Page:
As families, educators and school systems grapple with how to return to school during the coronavirus pandemic, some parents are turning to “learning pods” this fall.
Learning pods — also known as “pandemic pods” — are essentially micro-schools. Small groups of kids learn together in-person either from a tutor or parents.
A New York Times survey found that most of the families who said they plan to use learning pods said that they address both concerns about health risks at school and desire for in-person education.
Some local parents say that having multiple families chip in makes hiring a tutor more affordable and that the pods will make it easier for them to go back to work than if their kids were learning virtually.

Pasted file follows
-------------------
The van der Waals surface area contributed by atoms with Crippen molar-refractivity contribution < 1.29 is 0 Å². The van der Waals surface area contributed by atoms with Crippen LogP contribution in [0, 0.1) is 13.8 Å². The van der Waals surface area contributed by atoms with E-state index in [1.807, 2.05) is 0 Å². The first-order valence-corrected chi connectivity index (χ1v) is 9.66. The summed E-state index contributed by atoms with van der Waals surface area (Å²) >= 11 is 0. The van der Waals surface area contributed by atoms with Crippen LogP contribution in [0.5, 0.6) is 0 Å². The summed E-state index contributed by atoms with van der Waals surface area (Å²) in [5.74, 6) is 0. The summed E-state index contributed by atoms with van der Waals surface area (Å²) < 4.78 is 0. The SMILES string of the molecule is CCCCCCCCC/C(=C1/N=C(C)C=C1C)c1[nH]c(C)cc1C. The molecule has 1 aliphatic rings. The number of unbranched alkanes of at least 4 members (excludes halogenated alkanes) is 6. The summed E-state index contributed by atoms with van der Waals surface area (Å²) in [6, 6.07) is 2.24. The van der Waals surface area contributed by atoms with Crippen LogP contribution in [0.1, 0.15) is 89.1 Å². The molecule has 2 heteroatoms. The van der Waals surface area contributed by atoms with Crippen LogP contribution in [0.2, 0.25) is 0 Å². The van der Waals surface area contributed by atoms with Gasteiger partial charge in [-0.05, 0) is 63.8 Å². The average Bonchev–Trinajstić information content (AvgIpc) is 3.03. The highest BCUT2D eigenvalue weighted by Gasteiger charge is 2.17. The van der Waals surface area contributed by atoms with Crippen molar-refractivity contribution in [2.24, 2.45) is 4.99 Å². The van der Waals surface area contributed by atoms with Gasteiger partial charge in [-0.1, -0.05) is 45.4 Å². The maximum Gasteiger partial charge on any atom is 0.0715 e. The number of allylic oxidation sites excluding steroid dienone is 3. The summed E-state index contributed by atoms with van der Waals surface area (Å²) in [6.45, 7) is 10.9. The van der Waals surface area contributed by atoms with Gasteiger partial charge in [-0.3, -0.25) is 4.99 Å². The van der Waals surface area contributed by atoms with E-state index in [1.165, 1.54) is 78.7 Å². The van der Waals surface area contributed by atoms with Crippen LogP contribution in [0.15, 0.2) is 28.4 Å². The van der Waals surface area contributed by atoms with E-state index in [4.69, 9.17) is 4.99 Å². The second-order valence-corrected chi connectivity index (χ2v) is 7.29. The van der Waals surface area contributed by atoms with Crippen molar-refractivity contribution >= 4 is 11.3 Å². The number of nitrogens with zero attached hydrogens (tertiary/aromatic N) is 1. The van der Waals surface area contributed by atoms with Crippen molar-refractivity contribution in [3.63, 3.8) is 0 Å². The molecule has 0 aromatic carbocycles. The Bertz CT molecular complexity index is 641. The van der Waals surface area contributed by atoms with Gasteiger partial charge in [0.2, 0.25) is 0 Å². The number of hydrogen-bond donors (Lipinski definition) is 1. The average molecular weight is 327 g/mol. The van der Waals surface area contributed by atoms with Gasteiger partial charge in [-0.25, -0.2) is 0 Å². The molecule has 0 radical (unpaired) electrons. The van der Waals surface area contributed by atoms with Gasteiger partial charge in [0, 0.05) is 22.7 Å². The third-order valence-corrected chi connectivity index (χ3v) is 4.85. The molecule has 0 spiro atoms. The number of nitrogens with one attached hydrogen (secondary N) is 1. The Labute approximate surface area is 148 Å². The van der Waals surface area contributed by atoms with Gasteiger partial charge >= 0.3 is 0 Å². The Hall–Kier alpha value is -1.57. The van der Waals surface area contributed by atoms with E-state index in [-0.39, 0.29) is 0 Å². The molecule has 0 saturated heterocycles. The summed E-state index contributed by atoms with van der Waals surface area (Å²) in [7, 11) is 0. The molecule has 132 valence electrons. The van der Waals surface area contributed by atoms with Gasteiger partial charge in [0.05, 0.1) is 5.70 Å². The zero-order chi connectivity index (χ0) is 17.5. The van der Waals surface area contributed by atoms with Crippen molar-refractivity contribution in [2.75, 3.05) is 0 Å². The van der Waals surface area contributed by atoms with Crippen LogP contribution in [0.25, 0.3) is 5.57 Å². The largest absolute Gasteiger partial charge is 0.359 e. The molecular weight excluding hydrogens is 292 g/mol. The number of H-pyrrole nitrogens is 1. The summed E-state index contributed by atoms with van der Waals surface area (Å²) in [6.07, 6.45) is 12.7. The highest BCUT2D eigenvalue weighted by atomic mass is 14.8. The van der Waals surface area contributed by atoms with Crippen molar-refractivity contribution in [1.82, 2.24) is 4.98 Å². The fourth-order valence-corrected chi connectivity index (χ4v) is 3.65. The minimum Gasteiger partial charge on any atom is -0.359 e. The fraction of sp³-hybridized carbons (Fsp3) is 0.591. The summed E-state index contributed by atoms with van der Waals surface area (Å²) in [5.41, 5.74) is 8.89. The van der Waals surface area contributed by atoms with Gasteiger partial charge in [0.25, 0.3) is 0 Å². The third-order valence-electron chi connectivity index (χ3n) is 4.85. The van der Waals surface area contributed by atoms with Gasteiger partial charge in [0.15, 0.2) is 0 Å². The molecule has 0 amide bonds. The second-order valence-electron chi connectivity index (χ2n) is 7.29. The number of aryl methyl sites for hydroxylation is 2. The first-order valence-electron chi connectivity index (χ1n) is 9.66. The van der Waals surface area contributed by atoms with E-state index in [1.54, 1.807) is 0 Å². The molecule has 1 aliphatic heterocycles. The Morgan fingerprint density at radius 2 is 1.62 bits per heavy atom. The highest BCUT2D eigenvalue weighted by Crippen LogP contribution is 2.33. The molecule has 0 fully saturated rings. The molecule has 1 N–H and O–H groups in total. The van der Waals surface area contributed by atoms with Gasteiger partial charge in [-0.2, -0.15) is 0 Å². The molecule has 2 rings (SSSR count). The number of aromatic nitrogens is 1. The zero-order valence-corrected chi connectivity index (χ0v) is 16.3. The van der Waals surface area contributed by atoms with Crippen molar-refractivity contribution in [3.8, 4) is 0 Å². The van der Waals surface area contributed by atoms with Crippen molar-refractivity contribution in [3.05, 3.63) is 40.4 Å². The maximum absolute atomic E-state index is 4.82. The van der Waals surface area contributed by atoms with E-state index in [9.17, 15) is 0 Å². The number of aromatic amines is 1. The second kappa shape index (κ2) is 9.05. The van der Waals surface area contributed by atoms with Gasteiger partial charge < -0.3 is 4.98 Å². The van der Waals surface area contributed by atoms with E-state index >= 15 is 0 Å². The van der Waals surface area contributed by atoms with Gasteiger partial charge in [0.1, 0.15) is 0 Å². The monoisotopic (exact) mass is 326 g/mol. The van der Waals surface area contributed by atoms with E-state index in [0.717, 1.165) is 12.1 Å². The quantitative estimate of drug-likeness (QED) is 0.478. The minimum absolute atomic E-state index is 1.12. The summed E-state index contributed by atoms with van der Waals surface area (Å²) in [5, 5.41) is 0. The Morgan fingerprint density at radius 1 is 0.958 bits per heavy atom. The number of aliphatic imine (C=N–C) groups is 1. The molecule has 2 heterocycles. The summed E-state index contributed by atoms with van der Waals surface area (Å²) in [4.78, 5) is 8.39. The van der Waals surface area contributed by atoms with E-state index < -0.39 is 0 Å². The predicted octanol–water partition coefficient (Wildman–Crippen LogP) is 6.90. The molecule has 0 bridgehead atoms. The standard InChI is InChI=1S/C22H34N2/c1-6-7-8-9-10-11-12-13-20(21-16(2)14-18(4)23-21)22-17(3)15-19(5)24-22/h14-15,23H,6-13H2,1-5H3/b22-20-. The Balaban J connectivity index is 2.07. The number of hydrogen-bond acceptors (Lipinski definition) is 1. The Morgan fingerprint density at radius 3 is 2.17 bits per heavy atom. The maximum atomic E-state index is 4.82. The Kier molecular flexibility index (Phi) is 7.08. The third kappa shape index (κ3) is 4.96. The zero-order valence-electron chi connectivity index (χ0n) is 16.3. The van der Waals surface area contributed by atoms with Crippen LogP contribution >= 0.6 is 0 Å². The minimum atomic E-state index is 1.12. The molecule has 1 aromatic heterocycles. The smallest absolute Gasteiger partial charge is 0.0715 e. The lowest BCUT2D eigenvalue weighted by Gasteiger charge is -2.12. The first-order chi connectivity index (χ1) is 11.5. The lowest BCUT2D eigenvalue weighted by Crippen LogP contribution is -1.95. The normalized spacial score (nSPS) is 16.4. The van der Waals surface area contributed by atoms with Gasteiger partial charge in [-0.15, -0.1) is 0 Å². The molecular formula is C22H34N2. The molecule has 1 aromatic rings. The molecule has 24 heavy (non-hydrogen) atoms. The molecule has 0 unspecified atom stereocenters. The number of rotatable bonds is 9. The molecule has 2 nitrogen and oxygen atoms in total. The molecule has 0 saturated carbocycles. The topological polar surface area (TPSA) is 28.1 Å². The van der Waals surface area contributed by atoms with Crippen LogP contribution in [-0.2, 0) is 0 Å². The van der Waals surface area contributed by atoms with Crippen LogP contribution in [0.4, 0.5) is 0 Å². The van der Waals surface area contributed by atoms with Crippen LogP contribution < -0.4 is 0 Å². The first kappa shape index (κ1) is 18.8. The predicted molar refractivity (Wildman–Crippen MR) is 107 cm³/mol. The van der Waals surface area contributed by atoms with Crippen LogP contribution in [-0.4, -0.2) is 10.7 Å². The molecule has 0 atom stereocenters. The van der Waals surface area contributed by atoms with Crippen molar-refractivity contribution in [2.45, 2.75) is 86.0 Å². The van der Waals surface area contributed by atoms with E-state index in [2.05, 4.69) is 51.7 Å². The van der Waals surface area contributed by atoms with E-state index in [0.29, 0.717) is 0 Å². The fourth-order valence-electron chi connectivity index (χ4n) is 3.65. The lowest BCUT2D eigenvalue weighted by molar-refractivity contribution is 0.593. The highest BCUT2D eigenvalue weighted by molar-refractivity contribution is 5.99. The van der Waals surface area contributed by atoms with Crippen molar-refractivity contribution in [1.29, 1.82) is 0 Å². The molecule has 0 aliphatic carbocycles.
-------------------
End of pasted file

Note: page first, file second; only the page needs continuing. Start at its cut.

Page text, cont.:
However, the concept has raised questions about the wealth disparity with education.
Fairfax County Public Schools recently brought up concerns about “tutoring pods,” saying that the school system is declining requests from parents to have FCPS teachers lead their pods.
“While FCPS doesn’t and can’t control these private tutoring groups, we do have concerns that they may widen the gap in educational access and equity for all students,” the statement said. “Many parents cannot afford private instruction. Many working families can’t provide transportation to and from a tutoring pod, even if they could afford to pay for the service.”
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